Temperatures are low enough that we need to start a fire: below freezing at night, in the 30s or 40s during daytime.
So the daily routine looks like this: I (Bryan) rise around 6 or so, and tromp down to the basement in the dark. That's where our main stove is, an old iron thing plugged into the house's central chimney. I spin open two iron valves, which admits two trickles of air into the firebox. Opening the box's front door (an iron slab, about 10 inches on a side), I poke last night's embers and dessicated sticks, provoking tiny fires and glows.
A few minutes later heat rises from the box. It might need some more fuel, so I can turn to various basement supply sources:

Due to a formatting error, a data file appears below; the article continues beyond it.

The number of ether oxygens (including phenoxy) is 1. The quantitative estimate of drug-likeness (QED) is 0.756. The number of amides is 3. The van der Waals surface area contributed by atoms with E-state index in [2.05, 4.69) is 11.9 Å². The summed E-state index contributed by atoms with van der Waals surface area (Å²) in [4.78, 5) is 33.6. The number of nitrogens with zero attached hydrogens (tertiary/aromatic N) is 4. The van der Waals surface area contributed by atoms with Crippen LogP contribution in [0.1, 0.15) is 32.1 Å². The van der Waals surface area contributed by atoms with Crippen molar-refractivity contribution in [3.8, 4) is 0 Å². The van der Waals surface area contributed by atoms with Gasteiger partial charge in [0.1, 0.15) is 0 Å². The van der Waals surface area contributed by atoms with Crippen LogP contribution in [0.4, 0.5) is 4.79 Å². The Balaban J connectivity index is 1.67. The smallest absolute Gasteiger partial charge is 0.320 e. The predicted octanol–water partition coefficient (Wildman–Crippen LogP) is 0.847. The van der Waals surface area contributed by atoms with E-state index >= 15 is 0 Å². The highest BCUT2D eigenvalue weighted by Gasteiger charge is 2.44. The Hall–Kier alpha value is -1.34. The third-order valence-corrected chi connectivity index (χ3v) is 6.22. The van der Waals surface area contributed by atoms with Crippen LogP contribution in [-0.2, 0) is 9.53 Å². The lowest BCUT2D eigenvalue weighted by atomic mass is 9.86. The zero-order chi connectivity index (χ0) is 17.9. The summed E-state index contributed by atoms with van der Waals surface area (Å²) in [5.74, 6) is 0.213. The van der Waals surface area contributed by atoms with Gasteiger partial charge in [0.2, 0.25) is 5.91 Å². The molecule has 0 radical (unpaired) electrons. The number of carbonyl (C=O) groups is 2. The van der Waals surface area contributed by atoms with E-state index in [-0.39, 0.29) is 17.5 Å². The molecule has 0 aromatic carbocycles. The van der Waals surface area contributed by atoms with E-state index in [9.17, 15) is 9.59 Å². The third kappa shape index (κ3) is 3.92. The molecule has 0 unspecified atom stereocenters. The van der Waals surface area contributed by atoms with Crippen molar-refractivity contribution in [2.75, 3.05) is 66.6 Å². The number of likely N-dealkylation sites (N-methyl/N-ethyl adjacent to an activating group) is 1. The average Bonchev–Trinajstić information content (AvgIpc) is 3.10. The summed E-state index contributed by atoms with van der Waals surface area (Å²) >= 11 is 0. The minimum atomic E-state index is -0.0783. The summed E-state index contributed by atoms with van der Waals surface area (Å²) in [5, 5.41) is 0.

- Pieces of wood, stacked against the south wall. These work if the fire is hot enough.
- Dried bark, standing in several boxes. I stored these over summer, and they make for fine kindling.
- Paper, found in our recycling containers. This is for when the fire is very low, and needs easy fuel.
Fed, the heat usually builds. I scan the temperature gauge on the exhaust pipe... and this is crucial. We read that thermometer all day long, keeping a sometimes nervous check on just how hot the fire is. Too hot and the chimney catches on fire. Too low and the house chills. We steadily check the thing, adding wood or subtracting air, in an ongoing feedback loop.
At night we tamp down the firebox. Spinning the valves shut chokes off the airflow. We fill the box up with wood, so the thing has something to chew on overnight.
Come 6 am the next day, we resume the burning cycle.